Top 10 Expendables Expansions

This article was published on the original Sorry I’m Late.com on 04/08/2010.

Luke Miksa's: The Negative Space Bar

The ExpendablesWith the imminent release of Sylvester Stallone’s The Expendables mere weeks away, one has to only look at the cast to notice that it is a veritable who’s who of testosterone drippers from yesterday and today (mainly yesterday):

The Expendables
Sylvester Stallone, Dolph Lundgren, Terry Crews, Mickey Rourke, Jet Li, Jason Statham, Bruce Willis, Arnold Schwarzenegger, Eric Roberts, ‘Stone Cold’ Steve Austin, and Randy Couture.

Now, that’s a heck of a line-up! Stallone has done well in casting this throwback-epic of 80’s action nostalgia, and although it would be impossible to do so, imagine if the budget was expanded to add additional ammo (i.e. more pecs and biceps). Robert Rodriguez’s similarly themed Danny Trejo vehicle Machete picks up a few leftovers, and in turn creates a cast that is of a calibre to be just as bragadocious:

Machete
Danny Trejo, Robert DeNiro, Don Johnson, Steven Seagal, Jeff Fahey, Tom Savini, and Michelle Rodriguez.

Most impressive, though there are still a few names that spring to mind that I feel are left out. Although a couple of these names were indeed linked to this project at one point or another, here is Sorry I’m Late.com’s Top 10 Expendables Expansions:

Honourable Mentions: Bruce Campbell, Nicolas Cage, Jon Voight, Benicio Del Toro, Peter Stormare, Antonio Banderas

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10
Wesley Snipes

Wesley Snipes

Bursting on the scene as Willie Mays Hayes in 1989’s Major League, Snipes made a career throughout the 90’s in a string of fairly successful action/action-comedies, which showcased his martial arts skills as well as his on screen insanity and occasional comic turns. In the past decade, the master of intense method-acting has only had the intermittently decent Blade franchise as his only significant line of work. With all his legal trouble and jail time, nobody knows if he can make a big-screen comeback, all I know is that he has the nicest mug-shot ever taken…

Snipes Mug Shot

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Retro Review: John Carpenter’s They Live (1988)

This article was published on the original Sorry I’m Late.com on 22/07/09.

They Live

An unemployed drifter on the move, George Nada (Piper) finds work labouring in an LA construction site as well as discovering some lodging at a local shantytown. Soon Nada discovers that a nearby church is a front for a mysterious rebel group which possess motives of unknown nature. When the shantytown and the rebel front is bombarded and destroyed by police, Nada finds something that the insurgent group was stockpiling – rad 80’s sunglasses. These sunglasses, however, hold much darker secrets – they allow the wearer the see the world as it truly is – full of subliminal advertising aimed at controlling humans, and all at the hand of aliens living among us! A paranoid Nada is now on an unstoppable path for answers: he’s here to kick ass and chew bubblegum, and unfortunately for the ghoul-like aliens, he’s all out of bubblegum.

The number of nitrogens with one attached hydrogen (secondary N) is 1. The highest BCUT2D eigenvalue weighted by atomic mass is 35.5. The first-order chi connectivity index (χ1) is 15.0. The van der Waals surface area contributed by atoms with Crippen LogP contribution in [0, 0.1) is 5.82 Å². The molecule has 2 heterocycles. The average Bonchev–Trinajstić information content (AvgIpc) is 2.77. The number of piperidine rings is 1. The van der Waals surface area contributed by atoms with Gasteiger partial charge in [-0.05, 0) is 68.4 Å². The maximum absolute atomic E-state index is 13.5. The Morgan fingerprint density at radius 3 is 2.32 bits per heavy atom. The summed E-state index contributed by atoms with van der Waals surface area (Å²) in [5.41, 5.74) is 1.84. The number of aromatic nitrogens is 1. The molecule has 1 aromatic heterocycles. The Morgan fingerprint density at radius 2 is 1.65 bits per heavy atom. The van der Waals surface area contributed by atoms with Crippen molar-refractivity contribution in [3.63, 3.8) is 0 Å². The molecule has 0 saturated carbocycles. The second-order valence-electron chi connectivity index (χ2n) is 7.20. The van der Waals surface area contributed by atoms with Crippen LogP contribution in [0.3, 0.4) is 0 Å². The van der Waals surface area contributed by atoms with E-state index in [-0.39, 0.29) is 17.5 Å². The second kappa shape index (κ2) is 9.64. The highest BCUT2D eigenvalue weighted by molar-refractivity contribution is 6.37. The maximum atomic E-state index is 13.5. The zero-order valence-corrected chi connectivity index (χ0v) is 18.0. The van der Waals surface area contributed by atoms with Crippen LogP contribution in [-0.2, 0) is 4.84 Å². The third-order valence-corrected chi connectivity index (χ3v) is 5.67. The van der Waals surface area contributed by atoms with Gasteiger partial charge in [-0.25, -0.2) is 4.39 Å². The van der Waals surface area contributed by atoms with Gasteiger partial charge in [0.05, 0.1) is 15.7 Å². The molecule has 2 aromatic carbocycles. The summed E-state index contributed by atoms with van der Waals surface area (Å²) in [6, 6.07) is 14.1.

No-one does 80’s style B-movie classics quite like John Carpenter. A Sorry I’m Late.com favourite, Carpenter here, as always, has a message to deliver – this one about corruption, commercialism and 80’s style excess. His throwbacks to 1950’s paranoia themed movies, such as Invasion of the Body Snatchers, are evident – even down to the out-and-out cheesy special effects (Go, flying saucer, go!). Sublimely slow paced and low-key, They Live is probably Carpenter’s most intelligently written observation of the times (still relevant, perhaps?), but don’t let that fool you – this movie has enough silly B-movie shenanigans to make a truly entertaining feature. What may said shenanigans be, you ask? Well…

– One liner’s? Hell yeah.

– Killer, low budget action set pieces? Umm, yup.

– Piper giving the finger to the aliens in one final act of defiance? It’s right here.

– And the final coup de grace of awesome, when Nada’s only ally (perennial bad-ass Keith David) won’t wear the sunglasses, what happens? A five and a half minute fistfight, that’s what. Awesome. Definitely a moment of filmic significance, even parodied on South Park’s Cripple Fight episode, blow for blow.

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